For companies who aspire to become data-driven, one of the biggest challenges is transforming culture. In my previous blog post, I wrote about the key elements of a data-driven corporate culture. Here I expand upon data-literacy.
The accelerating rate of change is both exciting and daunting. Educators are addressing the broader notion of digital literacy a number of key initiatives. The challenge, of course, is that digital literacy means different things to everyone you ask. To some it’s can you use a computer, to others it’s much more.
The US Department of Commerce (not Education -- but that’s a discussion for a different day) has a useful website on Digital Literacy which lays out a number of key elements which offer a foundation: Using a computer, using software, using the internet, communicating on the web, and protecting children.
Thriving in today’s workforce requires a digital literacy foundation which encompasses:
Security, Privacy, and Ethics
Data & Analytics Literacy
Computational thinking is taking root in K-12 science programs. But what is computational thinking? Dr. Jeannette Wing lays out the following in her paper Computational Thinking: What and Why?:
Computational thinking for everyone means being able to:
Understand what aspects of a problem are amenable to computation
Evaluate the match between computational tools and techniques and a problem
Understand the limitations and power of computational tools and techniques
Apply or adapt a computational tool or technique to a new use
Recognize an opportunity to use computation in a new way
Apply computational strategies such divide and conquer in any domain
She closes her paper with this excellent statement (bold emphasis mine):
Computational thinking is not just or all about computing. The educational benefits of being able to think computationally transfer to any domain by enhancing and reinforcing intellectual skills.
Resources for developing computational thinking skills are becoming broadly available. Here are some options for youth: Google, Maker Spaces, Green Dot Public Schools. Courses for college students and professional education are becoming available on platforms like EdX but focus on specific disciplines such as computer science or data science vs. building foundational skills for any discipline.
Security, Privacy, and Ethics Literacy
It’s hard to go a day without hearing about major corporations (think Equifax) who are unable to protect their systems from outsider attacks. But all too often it’s an insider attack (Snowden is a famous example). But what about insider error? Lost flash drives, inadvertently emailed spreadsheets, falling for a phishing attack, installing malware infected software, reusing passwords, not using 2-factor authentication when available, … the bottom line is the more connected companies and individuals are, the greater the risk of simple user error leading to breaches.
Computer security literacy programs can help reduce the incidence rate, though even experts make mistakes. There isn’t a silver bullet which prevents all imaginable security lapses, but with ongoing training, incidences can be reduced in number and severity.
Iowa State University has responded with an in-depth computer security literacy program for high schoolers. Many companies have implemented annual refresher courses for every employee. Here’s an example for the US Government. All companies should invest in annual security training for every employee.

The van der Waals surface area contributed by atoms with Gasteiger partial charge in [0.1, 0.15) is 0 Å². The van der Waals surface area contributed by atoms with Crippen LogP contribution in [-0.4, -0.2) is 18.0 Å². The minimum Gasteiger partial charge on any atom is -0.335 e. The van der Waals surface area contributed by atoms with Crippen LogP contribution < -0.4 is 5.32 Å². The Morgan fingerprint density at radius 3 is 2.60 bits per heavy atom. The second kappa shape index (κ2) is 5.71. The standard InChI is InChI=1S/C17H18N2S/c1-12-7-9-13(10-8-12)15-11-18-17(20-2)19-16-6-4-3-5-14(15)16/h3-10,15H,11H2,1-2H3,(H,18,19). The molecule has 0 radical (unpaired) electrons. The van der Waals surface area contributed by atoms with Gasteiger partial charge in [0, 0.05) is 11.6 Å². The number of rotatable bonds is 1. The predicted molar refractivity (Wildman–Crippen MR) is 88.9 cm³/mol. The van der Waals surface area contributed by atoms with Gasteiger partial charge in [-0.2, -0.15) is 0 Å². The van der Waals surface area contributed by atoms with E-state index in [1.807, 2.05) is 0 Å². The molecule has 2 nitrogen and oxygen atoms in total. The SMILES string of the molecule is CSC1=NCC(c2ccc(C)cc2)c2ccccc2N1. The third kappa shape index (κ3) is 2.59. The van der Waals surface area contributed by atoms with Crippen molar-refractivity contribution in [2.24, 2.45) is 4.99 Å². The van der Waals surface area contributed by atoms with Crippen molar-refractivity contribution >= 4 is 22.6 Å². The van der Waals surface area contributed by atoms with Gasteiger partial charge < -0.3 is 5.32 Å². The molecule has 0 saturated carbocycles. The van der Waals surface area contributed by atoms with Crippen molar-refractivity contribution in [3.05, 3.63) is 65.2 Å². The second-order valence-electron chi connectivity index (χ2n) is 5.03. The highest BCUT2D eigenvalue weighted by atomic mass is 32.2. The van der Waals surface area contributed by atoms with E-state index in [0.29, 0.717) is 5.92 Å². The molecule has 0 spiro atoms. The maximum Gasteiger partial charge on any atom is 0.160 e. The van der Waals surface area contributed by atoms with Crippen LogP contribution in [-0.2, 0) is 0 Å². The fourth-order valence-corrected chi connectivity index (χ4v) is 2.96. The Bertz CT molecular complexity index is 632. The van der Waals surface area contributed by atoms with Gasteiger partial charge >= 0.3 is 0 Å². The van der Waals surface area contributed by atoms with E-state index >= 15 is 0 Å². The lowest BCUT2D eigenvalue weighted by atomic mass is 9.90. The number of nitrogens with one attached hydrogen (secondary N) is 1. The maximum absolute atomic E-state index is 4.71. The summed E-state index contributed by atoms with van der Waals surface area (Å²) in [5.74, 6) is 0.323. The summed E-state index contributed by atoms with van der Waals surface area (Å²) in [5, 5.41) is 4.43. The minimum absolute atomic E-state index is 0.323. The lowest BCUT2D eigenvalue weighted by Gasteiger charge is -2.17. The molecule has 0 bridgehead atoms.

What about Privacy and Ethics?
The security literacy options above don’t go far towards building privacy & ethics literacy for everyone.
Why does this matter?
Because individuals often care deeply about privacy, and governments are beginning to aggressively tackle the right to privacy with legislation. The European Union, in particular, has taken the lead with aggressive privacy legislation the 'GDPR'. The state of California just enacted the Consumer Data Privacy Act. It's not yet clear if every US state will pass their own laws, or if the US Congress will enact legislation for the country (or both).
Privacy law hints at the ethics challenges beyond basic principles but doesn’t yet stray past basic principles of what the privacy rights of individuals are and requiring companies to protect those rights. Dave Wells' blog post on data ethics is a great introduction to the topic.
Facebook’s privacy and ethics missteps have been highly publicized. Which have greatly increased awareness of the ethical choices companies and individuals make every day, but that’s not the same as building an ethical model and making business or individual choices in the context of the model. Yes, we can but should we?
Data and ethics electives and online courses are being launched, but we’re a long long ways from making data ethics a core literacy for everyone. Companies who are concerned can invest in their people and have leaders take one of these emerging courses and then strive to embed the concepts into executive decision making and business processes.
Data & Analytics Literacy
Data & analytics literacy requires foundational skills in digital, computational thinking, and security, privacy, and ethics. These aren’t skills you can expect to easily find in college hires or even experienced hires. K-18 education is just starting the journey to infuse these concepts into their curricula.
What does it mean to be data and analytics literate? In the report Building a Global Interest in Data Literacy the data-literate individual can:
- Define problems
- Wrangle Data
- Self-Manage Data
- Choose Methods and Tools
- Analyze Data
- Communicate findings
- Engage in Lifelong Learning
That’s a lot to unpack and will be the focus of my next blog post.